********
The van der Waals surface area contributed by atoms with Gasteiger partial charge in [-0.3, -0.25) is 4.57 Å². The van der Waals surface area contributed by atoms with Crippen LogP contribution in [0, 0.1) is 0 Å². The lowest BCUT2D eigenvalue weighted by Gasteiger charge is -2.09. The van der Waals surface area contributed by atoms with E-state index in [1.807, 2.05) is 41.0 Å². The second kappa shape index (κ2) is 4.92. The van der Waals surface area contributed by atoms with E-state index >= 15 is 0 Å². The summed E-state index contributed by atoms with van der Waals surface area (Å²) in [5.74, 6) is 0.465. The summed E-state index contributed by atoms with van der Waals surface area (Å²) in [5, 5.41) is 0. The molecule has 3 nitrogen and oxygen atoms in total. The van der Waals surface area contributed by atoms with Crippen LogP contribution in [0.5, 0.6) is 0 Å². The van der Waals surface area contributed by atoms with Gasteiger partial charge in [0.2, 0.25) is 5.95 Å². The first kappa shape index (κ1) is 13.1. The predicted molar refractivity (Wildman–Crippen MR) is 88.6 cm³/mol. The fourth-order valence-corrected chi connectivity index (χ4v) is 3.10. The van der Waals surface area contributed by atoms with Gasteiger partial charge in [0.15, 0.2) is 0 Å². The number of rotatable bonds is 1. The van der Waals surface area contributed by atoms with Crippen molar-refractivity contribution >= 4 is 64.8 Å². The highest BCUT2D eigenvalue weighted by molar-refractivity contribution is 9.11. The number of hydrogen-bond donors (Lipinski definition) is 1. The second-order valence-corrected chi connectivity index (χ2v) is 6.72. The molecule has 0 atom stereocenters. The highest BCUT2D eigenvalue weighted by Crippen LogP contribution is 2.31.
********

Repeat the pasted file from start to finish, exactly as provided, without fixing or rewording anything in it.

The van der Waals surface area contributed by atoms with Gasteiger partial charge in [-0.3, -0.25) is 4.57 Å². The van der Waals surface area contributed by atoms with Crippen LogP contribution in [0, 0.1) is 0 Å². The lowest BCUT2D eigenvalue weighted by Gasteiger charge is -2.09. The van der Waals surface area contributed by atoms with E-state index in [1.807, 2.05) is 41.0 Å². The second kappa shape index (κ2) is 4.92. The van der Waals surface area contributed by atoms with E-state index >= 15 is 0 Å². The summed E-state index contributed by atoms with van der Waals surface area (Å²) in [5.74, 6) is 0.465. The summed E-state index contributed by atoms with van der Waals surface area (Å²) in [5, 5.41) is 0. The molecule has 3 nitrogen and oxygen atoms in total. The van der Waals surface area contributed by atoms with Crippen LogP contribution in [0.5, 0.6) is 0 Å². The van der Waals surface area contributed by atoms with Gasteiger partial charge in [0.2, 0.25) is 5.95 Å². The first kappa shape index (κ1) is 13.1. The predicted molar refractivity (Wildman–Crippen MR) is 88.6 cm³/mol. The fourth-order valence-corrected chi connectivity index (χ4v) is 3.10. The van der Waals surface area contributed by atoms with Gasteiger partial charge in [0.15, 0.2) is 0 Å². The number of rotatable bonds is 1. The van der Waals surface area contributed by atoms with Crippen molar-refractivity contribution >= 4 is 64.8 Å². The highest BCUT2D eigenvalue weighted by molar-refractivity contribution is 9.11. The number of hydrogen-bond donors (Lipinski definition) is 1. The second-order valence-corrected chi connectivity index (χ2v) is 6.72. The molecule has 0 atom stereocenters. The highest BCUT2D eigenvalue weighted by Crippen LogP contribution is 2.31.